The National Magazine Company headlines will focus on Cosmopolitan's unspectacular performance but it generally performed well with Best, CosmoGirl, Good Housekeeping and She all recording healthy circulation increases.
It too is looking at launching magazines. Duncan Edwards, its managing director, says: "On balance it's been a good six months. We've had sales that have been more up than down and ended up with a set of ABCs we're pleased with. We have tried to keep titles as number one or number two in markets and all our big titles have done well."
Conde Nast saw all its titles increase circulation. Glamour extended its leadership of the women's lifestyle sector and Vogue recorded its highest circulation in its 82-year history. Nicholas Coleridge, the Conde Nast managing director, says the publisher is achieving its target of growth across all titles. "The blue-chip glossies and the I'm a Celebrity-style magazines have done well but it looks like everything in between has been squeezed," he says.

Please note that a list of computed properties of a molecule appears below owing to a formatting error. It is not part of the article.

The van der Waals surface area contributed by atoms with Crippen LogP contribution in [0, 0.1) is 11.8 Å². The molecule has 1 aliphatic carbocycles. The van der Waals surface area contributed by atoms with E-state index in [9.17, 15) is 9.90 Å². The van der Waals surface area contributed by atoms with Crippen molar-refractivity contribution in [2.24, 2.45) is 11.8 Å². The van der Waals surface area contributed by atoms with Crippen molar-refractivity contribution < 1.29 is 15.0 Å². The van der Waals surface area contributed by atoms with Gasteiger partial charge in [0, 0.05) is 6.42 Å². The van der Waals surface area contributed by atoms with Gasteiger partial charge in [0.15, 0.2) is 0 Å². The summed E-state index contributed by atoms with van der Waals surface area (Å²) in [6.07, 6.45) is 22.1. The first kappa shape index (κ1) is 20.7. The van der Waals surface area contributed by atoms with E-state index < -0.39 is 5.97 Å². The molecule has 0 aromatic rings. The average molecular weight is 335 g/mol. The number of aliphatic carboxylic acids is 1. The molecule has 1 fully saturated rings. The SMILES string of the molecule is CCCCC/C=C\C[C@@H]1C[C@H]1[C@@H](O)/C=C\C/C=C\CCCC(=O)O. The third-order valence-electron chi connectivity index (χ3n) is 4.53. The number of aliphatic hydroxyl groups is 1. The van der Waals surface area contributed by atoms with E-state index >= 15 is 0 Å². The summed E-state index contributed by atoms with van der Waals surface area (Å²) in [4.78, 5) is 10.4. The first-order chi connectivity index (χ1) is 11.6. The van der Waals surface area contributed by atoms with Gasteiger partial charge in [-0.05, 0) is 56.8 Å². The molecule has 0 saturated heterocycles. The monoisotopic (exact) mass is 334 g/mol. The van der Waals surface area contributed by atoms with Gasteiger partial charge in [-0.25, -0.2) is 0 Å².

Hachette Filipacchi suffered from large drops in sales of its teen titles Sugar and TV Hits but there was some cheer with sales increases for its soap title All About Soap and the women's monthly Red.
Kevin Hand, the chairman at Hachette, says: "This set of figures reflects a period of major consolidation mixed with innovation as we move into our second year. In what continues to be a famously competitive market, we are building from a solid base of growing market share."